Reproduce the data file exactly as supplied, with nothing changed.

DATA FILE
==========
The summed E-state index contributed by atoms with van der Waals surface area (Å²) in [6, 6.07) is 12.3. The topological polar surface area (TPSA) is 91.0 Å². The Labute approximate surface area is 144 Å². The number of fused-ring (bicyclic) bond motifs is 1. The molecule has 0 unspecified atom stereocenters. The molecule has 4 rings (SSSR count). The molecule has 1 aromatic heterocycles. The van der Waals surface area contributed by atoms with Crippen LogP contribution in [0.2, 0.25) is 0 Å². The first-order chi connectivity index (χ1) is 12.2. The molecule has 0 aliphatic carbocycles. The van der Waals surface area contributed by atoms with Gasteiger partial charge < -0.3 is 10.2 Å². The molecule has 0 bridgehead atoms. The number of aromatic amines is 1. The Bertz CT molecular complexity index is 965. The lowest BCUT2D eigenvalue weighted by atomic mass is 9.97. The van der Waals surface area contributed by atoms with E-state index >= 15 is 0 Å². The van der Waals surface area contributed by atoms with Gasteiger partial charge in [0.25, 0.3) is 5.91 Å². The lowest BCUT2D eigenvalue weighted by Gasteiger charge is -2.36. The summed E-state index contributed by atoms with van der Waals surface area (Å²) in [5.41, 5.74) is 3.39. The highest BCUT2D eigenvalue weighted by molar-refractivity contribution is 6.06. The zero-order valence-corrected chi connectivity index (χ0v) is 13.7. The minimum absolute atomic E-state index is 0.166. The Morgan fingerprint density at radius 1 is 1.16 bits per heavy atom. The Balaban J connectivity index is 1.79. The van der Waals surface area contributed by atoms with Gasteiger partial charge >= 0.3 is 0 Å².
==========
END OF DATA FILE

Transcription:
The summed E-state index contributed by atoms with van der Waals surface area (Å²) in [6, 6.07) is 12.3. The topological polar surface area (TPSA) is 91.0 Å². The Labute approximate surface area is 144 Å². The number of fused-ring (bicyclic) bond motifs is 1. The molecule has 0 unspecified atom stereocenters. The molecule has 4 rings (SSSR count). The molecule has 1 aromatic heterocycles. The van der Waals surface area contributed by atoms with Crippen LogP contribution in [0.2, 0.25) is 0 Å². The first-order chi connectivity index (χ1) is 12.2. The molecule has 0 aliphatic carbocycles. The van der Waals surface area contributed by atoms with Gasteiger partial charge < -0.3 is 10.2 Å². The molecule has 0 bridgehead atoms. The number of aromatic amines is 1. The Bertz CT molecular complexity index is 965. The lowest BCUT2D eigenvalue weighted by atomic mass is 9.97. The van der Waals surface area contributed by atoms with E-state index >= 15 is 0 Å². The van der Waals surface area contributed by atoms with Gasteiger partial charge in [0.25, 0.3) is 5.91 Å². The lowest BCUT2D eigenvalue weighted by Gasteiger charge is -2.36. The summed E-state index contributed by atoms with van der Waals surface area (Å²) in [5.41, 5.74) is 3.39. The highest BCUT2D eigenvalue weighted by molar-refractivity contribution is 6.06. The zero-order valence-corrected chi connectivity index (χ0v) is 13.7. The minimum absolute atomic E-state index is 0.166. The Morgan fingerprint density at radius 1 is 1.16 bits per heavy atom. The Balaban J connectivity index is 1.79. The van der Waals surface area contributed by atoms with Gasteiger partial charge >= 0.3 is 0 Å².